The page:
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Worldwide Locations

Trouble in Paradise: Punishing Fiji

Women walk past an army checkpoint in central Suva on December 7, 2006, days after a military coup in Fiji. (William West/AFP/Getty Images)

Women walk past an army checkpoint in central Suva on December 7, 2006, days after a military coup in Fiji. (William West/AFP/Getty Images)

By Shailendra Singh

SUVA, Fiji, August 27, 2010 - Australia and New Zealand are locked in a stand-off with Fiji’s military leader, Commodore Frank Bainimarama, over his refusal to bring back democracy after four coups in two decades.

Sanctions and other tough measures by Canberra and Wellington against Bainimarama's unelected government have been matched by a round of diplomatic expulsions by the South Pacific nation, which in turn is looking more and more to China for aid and support.

It begs the question: Can this policy of isolating and punishing Fiji work?

The chairman of the US Congress Foreign Affairs Sub-committee on Asia and the Pacific, Eni Faleomavaega (from neighboring America Samoa), is not convinced. He sees "bad developments" arising.

"Of course, we don’t agree with Fiji not having a democratic government. But we have to appreciate and understand the complexities facing Fiji,” he told the Samoan Observer recently.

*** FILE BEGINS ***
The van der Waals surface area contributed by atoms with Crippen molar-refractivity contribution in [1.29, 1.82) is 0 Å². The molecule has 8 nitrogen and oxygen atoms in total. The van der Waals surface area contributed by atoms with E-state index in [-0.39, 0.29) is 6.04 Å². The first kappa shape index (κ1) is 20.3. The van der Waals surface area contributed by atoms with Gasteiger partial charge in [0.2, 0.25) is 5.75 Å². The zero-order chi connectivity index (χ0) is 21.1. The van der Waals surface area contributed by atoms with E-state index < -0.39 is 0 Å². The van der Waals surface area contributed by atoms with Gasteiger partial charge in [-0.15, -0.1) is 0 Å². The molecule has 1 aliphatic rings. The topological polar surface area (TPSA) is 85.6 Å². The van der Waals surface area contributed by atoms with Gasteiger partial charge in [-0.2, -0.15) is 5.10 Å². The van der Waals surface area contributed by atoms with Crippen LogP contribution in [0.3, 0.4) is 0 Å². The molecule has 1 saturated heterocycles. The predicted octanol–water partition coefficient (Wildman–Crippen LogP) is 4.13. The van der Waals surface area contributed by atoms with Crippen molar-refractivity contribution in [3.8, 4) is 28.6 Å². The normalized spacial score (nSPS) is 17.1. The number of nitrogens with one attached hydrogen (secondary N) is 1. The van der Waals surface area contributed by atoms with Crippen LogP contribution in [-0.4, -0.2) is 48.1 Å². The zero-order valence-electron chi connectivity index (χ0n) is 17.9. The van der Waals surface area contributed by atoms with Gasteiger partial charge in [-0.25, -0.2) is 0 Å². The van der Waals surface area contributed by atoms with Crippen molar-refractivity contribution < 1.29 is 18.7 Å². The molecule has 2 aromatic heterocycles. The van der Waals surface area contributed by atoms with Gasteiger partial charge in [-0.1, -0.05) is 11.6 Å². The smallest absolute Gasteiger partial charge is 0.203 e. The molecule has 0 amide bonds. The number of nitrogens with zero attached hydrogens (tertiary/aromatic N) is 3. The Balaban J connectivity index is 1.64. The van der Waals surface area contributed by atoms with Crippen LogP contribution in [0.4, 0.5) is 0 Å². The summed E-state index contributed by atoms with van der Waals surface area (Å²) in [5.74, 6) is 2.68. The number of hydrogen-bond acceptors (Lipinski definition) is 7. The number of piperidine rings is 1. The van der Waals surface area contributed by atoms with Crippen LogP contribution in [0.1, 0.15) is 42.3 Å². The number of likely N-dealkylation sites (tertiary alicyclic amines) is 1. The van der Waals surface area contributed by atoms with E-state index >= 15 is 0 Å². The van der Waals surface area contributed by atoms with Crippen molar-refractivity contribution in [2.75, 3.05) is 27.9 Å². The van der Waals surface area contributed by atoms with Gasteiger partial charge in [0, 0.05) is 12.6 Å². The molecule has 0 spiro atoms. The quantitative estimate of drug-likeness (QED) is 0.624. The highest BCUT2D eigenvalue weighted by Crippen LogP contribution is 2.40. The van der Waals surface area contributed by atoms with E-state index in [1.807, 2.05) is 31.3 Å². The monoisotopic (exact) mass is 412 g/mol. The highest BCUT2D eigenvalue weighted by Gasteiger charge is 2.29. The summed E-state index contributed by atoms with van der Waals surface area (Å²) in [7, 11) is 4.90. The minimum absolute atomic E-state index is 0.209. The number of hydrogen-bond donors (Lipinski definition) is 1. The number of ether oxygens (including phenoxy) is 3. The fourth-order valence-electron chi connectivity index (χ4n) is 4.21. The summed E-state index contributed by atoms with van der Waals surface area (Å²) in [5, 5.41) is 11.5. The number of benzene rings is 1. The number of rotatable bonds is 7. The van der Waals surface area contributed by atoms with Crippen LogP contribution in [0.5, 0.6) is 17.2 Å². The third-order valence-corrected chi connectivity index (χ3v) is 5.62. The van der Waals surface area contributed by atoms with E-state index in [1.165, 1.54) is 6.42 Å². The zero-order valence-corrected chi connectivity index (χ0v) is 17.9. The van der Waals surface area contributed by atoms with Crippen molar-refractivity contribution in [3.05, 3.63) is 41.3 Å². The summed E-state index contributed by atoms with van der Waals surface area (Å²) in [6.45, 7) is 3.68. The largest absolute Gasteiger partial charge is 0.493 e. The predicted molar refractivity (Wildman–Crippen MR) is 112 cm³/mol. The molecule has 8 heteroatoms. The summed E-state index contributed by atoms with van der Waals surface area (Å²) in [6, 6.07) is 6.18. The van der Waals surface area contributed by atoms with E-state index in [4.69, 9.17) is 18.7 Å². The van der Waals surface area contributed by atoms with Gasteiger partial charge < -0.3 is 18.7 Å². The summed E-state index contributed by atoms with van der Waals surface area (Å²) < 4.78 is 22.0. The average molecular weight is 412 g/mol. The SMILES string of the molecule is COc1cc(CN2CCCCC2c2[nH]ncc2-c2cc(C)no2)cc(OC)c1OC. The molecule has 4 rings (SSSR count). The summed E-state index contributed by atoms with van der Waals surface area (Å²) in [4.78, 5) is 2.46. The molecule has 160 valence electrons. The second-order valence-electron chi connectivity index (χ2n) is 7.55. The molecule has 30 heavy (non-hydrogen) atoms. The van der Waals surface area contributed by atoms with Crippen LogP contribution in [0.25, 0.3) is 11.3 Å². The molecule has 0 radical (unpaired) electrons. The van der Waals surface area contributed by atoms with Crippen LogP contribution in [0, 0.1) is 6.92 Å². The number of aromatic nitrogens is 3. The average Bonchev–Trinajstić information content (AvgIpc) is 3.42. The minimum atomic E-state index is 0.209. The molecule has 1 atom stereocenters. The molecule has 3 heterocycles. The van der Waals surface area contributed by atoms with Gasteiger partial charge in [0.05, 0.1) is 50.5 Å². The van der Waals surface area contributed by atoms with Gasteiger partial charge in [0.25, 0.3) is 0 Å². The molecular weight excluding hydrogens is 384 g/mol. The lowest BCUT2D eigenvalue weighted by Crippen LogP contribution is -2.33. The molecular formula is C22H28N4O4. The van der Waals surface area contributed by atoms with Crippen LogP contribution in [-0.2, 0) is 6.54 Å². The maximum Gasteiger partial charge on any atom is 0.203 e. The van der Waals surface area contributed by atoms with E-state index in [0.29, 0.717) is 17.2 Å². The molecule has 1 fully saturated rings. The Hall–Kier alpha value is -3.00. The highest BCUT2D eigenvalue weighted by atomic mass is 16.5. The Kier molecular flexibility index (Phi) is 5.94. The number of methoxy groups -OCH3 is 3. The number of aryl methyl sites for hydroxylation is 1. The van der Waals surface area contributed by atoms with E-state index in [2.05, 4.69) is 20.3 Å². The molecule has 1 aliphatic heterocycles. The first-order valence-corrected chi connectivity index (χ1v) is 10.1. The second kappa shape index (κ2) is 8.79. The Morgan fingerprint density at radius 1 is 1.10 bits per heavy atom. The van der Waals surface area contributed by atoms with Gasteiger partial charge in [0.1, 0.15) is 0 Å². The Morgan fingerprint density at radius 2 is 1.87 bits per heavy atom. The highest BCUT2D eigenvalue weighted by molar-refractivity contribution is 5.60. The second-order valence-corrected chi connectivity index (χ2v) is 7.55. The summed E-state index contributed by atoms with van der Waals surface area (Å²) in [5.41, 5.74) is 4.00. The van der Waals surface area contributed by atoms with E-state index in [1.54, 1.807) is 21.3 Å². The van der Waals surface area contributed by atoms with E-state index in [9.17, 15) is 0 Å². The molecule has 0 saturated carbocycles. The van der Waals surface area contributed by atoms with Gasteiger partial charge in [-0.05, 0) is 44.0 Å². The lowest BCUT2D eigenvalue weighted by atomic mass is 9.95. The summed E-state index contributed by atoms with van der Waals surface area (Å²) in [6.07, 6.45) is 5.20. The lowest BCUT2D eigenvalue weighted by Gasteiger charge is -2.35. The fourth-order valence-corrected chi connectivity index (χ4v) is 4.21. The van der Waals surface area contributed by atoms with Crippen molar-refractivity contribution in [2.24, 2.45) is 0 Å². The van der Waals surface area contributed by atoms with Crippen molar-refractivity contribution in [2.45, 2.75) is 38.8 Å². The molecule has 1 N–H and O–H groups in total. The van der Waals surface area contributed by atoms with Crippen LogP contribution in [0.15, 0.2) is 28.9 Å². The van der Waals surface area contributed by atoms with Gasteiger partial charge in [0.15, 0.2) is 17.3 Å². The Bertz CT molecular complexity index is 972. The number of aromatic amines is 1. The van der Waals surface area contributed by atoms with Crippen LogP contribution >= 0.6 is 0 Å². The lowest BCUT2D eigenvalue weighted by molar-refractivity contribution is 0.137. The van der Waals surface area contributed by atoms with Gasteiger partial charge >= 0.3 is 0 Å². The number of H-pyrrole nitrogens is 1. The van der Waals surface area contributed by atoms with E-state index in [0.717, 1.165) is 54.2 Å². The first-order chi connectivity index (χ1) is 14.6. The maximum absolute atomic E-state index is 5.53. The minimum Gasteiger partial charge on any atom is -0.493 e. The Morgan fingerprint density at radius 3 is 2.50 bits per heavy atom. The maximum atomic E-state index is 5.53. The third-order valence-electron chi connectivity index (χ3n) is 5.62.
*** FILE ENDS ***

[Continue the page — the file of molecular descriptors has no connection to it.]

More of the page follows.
Fiji is indeed complex. Australian National University historian, Professor Brij Lal, describes it as “a bit like Churchill's Russia: a riddle wrapped in a mystery inside an enigma.”

A multi-ethnic nation of more than 945,000 people, Fiji was a British Crown colony for 96 years before independence in 1970.

According to the 2007 census, indigenous Fijians make up 57.3 per cent of the population.

Ethnic Indians are descended mostly from imported laborers who worked on colonial sugar plantations. They are now 37.6 per cent of the population and their numbers are dropping, thanks to migration and low birth rates. Europeans, Chinese and other Pacific Islanders make up the rest of the population.

After independence, Fiji enjoyed a measure of stability under the firm grip of founding Prime Minister, Ratu Sir Kamisese Mara, a high chief.

But when Mara’s Alliance Party lost power to a multi-ethnic Fiji Labour-National Federation Party coalition in 1987, Fijian nationalists took to the streets, claiming Indians had seized control of the country. 

Sitiveni Rabuka, then an army lieutenant colonel, executed a coup—the first in the South Pacific. The new government was ousted before it completed a month in office.

A second coup followed soon after.

Democracy and reconciliation returned eventually and in 1999 Rabuka lost government to the Labour Party Coalition. When Labour Party leader Mahendra Chaudhry emerged as Fiji’s first Indian prime minister, it was déjà vu for Fijian hardliners.

A hitherto unknown, George Speight, took up the indigenous rights cudgel. With a handful of renegade soldiers, he stormed Parliament and captured Chaudhry, and his government.

The ensuing hostage crisis lasted 52 days until Speight’s gang was captured and jailed by military commander Bainimarama, who appointed Laisenia Qarase as the caretaker prime minister.

Next: "Sanctions and diplomatic isolation have had little real impact."